This is the Prley State, which recurs at the end of each Kalpa, and Brahma is then said to be in its causal condition Karn.avastha. To that state all those Vedic passage refer which speak of the Brahma or self as being in the beginning one only without a second. Brahma then is indeed not absolutely one, for it contains within itself matter and soul in a germinal condition; but as in that condition they are so subtle as not to allow of individual distinctions being made, they are not counted as something second in addition to Brahma. When the Prley state comes to an end, creation takes place owing to an act of volition on the Lord's part The primary non-evolved matter then passes over into its other condition; it becomes gross and thus acquires all those sensible attributes, visibility, tangibility and so on, which are known from ordinary experience. At the same time the souls enter into connection with material bodies corresponding to the degree of merit or demerit acquired by them in previous forms of existence; their intelligence at the same time undergoes certain expansion Vikas. The Lord together with matter in its gross state and the expanded souls is Brahma in the condition of effect Karyavstha. Cause and effect are thus at the bottom the same; for he effect is nothing but the cause, which has undergone a certain change Parin.am. Hence the cause being known, the effect is known likewise.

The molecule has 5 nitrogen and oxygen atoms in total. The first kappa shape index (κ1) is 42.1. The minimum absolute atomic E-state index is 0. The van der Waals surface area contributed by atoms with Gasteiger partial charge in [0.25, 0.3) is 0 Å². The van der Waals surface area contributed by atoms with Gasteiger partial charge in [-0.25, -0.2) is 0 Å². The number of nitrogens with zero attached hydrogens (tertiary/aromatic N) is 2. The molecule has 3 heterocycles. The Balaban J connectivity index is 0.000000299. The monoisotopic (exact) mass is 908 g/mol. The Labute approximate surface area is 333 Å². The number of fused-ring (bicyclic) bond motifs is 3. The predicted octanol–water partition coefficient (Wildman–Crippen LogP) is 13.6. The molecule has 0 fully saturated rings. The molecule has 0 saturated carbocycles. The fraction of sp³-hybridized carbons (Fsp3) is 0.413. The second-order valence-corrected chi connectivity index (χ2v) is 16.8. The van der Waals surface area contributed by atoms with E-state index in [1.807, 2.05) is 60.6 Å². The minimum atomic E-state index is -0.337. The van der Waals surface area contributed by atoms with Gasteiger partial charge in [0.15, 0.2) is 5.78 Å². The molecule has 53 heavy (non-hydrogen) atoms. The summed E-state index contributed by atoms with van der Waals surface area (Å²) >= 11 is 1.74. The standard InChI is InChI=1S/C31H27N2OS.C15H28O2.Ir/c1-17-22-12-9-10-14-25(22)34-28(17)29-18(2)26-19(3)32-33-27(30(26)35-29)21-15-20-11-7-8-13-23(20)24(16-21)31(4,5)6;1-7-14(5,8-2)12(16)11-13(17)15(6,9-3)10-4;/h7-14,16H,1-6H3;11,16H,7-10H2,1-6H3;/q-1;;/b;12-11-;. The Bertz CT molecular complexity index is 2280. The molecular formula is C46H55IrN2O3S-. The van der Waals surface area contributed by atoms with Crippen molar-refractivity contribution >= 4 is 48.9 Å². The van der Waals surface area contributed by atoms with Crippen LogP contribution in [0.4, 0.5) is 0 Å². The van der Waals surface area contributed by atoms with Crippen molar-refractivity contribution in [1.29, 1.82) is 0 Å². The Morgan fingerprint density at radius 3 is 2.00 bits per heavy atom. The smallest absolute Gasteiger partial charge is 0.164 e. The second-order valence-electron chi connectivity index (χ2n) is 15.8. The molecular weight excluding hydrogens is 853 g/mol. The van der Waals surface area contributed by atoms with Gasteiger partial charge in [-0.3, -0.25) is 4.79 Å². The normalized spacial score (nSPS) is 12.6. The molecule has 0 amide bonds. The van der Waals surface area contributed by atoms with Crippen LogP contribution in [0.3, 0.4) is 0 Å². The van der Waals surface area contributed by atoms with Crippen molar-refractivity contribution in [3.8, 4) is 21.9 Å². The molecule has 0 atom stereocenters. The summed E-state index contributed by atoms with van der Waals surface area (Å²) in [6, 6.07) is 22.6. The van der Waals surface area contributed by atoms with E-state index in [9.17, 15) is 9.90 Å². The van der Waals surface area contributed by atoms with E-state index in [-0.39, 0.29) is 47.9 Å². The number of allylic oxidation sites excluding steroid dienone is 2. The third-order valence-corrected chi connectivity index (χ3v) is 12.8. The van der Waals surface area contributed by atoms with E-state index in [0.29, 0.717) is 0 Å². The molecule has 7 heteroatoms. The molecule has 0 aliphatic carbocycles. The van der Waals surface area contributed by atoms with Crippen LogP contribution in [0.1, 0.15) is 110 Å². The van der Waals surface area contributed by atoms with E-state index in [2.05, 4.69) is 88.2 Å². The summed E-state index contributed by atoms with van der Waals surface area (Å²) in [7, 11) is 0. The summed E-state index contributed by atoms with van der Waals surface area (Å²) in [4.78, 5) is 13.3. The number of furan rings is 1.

(b) Owing to the effects of their former actions the individual souls are implicated in the Sansara, the endless cycle of birth, action and death, final escape from which is to be obtained only through the study of the Gyankand of Veda. Compliance with the Karmkand does not lead outside the Sansara. But he who, assisted by the grace of the Lord, cognizes and meditates on him in the way prescribed by the Upanishads reaches at his death final emancipation, i.e. he passes through the different stages of the path of the Gods up to the world of Brahma and there enjoys an everlasting blissful existence from which there is no return into the sphere of transmigration. The characteristics of the released soul are similar to those of Brahma; it participates in all the latter's glorious qualities and powers, excepting only Brahma's power to emit, rule and retract the entire world.